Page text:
John Cheever's centenary is being celebrated in America today with the publication of a new edition of his collected stories.
Cheever, who was born on May 27th in Quincy, Massachusetts, was one of the greatest short story writers of the 20th century and was described by Elmore Leonard as "the Chekhov of the suburbs."
Cheever was the son of a failed shoe salesman - the writer's mother ran a "cluttered gift shop" - and he understood the ambition and inferiority complexes of post-war American life. He could be funny about the "crushing boredom" of life in the suburbs with the "stupid, depressed and uncreative" people who populated their tidy houses but he was more than just an angry critic of torpid rural life. As his contemporary John Updike put it: "John Cheever was often labelled as a writer about suburbia; but many people have written about suburbia. Only Cheever was able to make an archetypal place out of it."
Cheever deftly captured seething middle-class envy and his observations are as relevant as ever. In his story The Housebreaker of Shady Hill, for example, a man eaten up with jealousy about his ostentatious neighbours sneaks at night into the bedroom of a sleeping couple and steals cash from the husband’s wallet.
He was a great fabulist in his tales, too, including the haunting The Swimmer (made into a film in 1966 starring Burt Lancaster) with its deft opening. "It was one of those midsummer Sundays when everyone sits around saying, 'I drank too much last night.'"
Booze was a theme of his work and his life. His brother Fred was a drinker and Cheever himself became an alcoholic. He called himself a "solitary drunkard", easing his insecurities about his work, and the panic attacks that sometimes came, with copious amounts of gin, which he described morosely as "the only way out". "There is a terrible sameness to the euphoria of alcohol," he once wrote.
He nearly drank himself to death but pulled himself together with a stint at Manhattan’s Smither’s Alcoholism Treatment and Training Centre. After getting himself sober, he completed a brilliant novel calledFalconer, about his time teaching in Sing Sing prison.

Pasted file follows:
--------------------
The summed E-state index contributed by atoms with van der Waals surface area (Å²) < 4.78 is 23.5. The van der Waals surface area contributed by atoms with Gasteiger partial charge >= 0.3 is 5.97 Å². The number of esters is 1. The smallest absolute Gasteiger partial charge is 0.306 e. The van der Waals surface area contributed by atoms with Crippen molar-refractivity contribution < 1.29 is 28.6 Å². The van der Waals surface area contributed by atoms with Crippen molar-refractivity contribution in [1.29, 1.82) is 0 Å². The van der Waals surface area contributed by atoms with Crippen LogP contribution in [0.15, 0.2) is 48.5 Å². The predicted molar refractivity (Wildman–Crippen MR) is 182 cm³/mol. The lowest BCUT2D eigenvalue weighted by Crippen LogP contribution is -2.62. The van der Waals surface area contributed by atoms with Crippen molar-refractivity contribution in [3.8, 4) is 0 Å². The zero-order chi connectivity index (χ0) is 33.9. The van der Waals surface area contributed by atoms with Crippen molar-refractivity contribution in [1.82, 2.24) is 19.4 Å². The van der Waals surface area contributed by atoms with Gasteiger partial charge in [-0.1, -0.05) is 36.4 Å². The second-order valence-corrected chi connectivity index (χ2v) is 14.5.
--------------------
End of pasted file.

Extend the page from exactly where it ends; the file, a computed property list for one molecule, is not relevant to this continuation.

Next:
Cheever also lived a secret life. He was bisexual and, while married to Mary and raising his children, had numerous flings with men and women. Years after his death on 18th June 1982, at the age of 70, he was featured in an episode of Seinfeld in which George Costanza inadvertently reveals a girlfriend's father's homosexual affair with Cheever. Incidentally, the character Don Draper in Mad Men, a Cheever-type man, lives in Ossining, where the author lived for so long.
His male characters often harbour secrets that eat away at them, and Cheever projected on to them the futility of trying to seem happy while suppressing unhappiness.
One of his most original stories was The Enormous Radio, a satire about Jim and Irene Westcott, who lived in a 12th floor apartment in New York. Cheever wrote sardonically of a couple who "went to the theatre on an average of 10.3 times a year" and whose crackling old radio suddenly and mysteriously allows Irene to eavesdrop on her neighbours. "She overheard demonstrations of indigestion, carnal love, abysmal vanity, faith and despair." Cheever slowly and clinically reveals that the Westcott's are as corrupt as the lives they have invaded.
Blake Bailey wrote a brilliant biography of Cheever - all about his difficult, sometimes embittered relationship with his wife, and his complicated love for his children Ben, Susan and Federico. Although there were bouts of self-pity, there was also great humour and self-deprecation. Cheever called himself "a fat slob enjoying an extraordinary run of luck". His novels - Falconer, Bullet Park and The Wapshot series - are all good yet Cheever believed his own tales of the "deterioration of the middle-aged businessman" did not stand up against the "big, wild, rowdy" world of his friend Saul Bellow's novels.
The recipient of the National Medal for Literature from the American Academy of Arts and Letters was too hard on himself. Many of his short stories are magnificent as he sought to "make sense" of his own life and failings while yearning for "a life of impossible simplicity". And while he could pull apart lives and reveal the nastiness at their core, he was also a man of great humanity, as his letter and journals make clear. My favourite entry from his journals is the following, written after a walk near his home in Northern Westchester:
"Someone had written something in the fresh snow. Who could it have been - the milkman, a boy, some stranger? And what would he have written - an obscenity, a calumny? What the stranger had written was: Hello World!"
Happy centenary John Cheever, from the Surrey suburbs. It's time for a gin and tonic.